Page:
FOR EVIDENCE OF ART’S recent love affair with “interactivity” and “connectivity,” one need look no further than the pair of digital art surveys currently playing at the Whitney Museum of American Art and the San Francisco Museum of Modern Art. For less literal proof, this book is captivating and challenging !
As a young critic in the ’90s, Bourriaud offered one of the earliest readings of the emergent metaphors of artistic production engendered by information culture. The name he coined for his ideas–“relational aesthetics”–would become the title of his first book of criticism in 1997 and one of the more frequently heard catchphrases, at least in Europe, when it came to the practices of artists like Rirkrit Tiravanija, Philippe Parreno, Liam Gillick, Pierre Huyghe, Maurizio Cattelan, and Vanessa Beecroft.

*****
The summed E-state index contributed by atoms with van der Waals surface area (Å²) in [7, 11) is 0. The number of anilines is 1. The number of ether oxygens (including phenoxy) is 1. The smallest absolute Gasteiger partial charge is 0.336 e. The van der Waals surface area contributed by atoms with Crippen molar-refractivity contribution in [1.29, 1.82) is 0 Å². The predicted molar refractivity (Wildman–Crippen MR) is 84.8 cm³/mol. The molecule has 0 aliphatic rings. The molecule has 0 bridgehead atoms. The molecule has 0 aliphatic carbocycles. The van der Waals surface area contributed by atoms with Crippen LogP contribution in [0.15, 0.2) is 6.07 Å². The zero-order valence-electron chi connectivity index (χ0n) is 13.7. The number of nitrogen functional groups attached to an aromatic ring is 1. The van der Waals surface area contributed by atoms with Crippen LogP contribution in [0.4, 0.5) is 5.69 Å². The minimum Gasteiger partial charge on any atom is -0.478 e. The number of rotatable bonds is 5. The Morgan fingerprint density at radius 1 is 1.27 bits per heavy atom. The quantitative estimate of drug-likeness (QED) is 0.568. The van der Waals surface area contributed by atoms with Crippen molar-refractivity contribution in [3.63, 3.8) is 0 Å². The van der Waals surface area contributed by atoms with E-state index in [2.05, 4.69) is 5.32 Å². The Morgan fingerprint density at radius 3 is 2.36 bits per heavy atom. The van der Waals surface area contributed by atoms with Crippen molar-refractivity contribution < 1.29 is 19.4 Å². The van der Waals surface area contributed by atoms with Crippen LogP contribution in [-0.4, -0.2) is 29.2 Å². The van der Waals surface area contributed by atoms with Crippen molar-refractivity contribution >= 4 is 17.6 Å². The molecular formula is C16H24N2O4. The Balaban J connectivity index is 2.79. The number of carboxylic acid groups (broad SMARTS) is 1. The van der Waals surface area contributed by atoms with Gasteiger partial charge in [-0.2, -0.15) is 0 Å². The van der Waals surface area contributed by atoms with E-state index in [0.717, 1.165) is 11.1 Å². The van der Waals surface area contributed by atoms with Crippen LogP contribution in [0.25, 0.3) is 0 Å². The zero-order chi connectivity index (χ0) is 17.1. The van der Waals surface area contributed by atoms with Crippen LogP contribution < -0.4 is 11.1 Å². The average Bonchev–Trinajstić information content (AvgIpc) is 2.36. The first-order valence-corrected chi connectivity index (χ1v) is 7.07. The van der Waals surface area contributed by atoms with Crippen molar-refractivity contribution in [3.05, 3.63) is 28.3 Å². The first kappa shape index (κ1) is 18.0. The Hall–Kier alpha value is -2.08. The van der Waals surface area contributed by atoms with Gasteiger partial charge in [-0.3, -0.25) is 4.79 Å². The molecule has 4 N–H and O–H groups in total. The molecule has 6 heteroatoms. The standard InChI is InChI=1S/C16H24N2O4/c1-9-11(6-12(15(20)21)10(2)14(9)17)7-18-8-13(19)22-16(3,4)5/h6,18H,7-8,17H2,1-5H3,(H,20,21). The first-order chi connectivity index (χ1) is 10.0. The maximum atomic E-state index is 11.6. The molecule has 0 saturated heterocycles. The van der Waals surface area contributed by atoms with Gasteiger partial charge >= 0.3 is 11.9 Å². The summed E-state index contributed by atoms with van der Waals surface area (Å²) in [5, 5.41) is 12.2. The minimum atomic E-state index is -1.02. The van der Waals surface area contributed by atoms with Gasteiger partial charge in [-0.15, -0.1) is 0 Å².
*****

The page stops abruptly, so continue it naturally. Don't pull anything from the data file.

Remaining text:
Relational aesthetics was formulated at an auspicious moment in the technological arc of ’90s art. Midway between the critical and socially diffuse ethos of institutional critique at the beginning of the decade and art’s full-tilt into entertainment and digital production by decade’s end, it might be said that Bourriaud anticipated the future by looking backward. Hardly a techie, Bourriaud was greatly influenced by critical art’s focus on the sphere of reception, which had newly privileged questions of site and audience, and on the social network of art itself. By the mid-’90s, however, the artists with whom Bourriaud worked most closely tended to locate their practices not in relation to art’s own apparatuses but in the metaphorical (and often literal) spaces colonized by mass media and spectacle culture. In Bourriaud’s framework, artists like Tiravanija and Beecroft had become postpolitical producers of cultural services: get people together, give them some terms, provide an experience. Indeed, against the quintessentially late-’90s backdrop of dot-comism and user empowerment, relational aesthetics seems most a product of its time.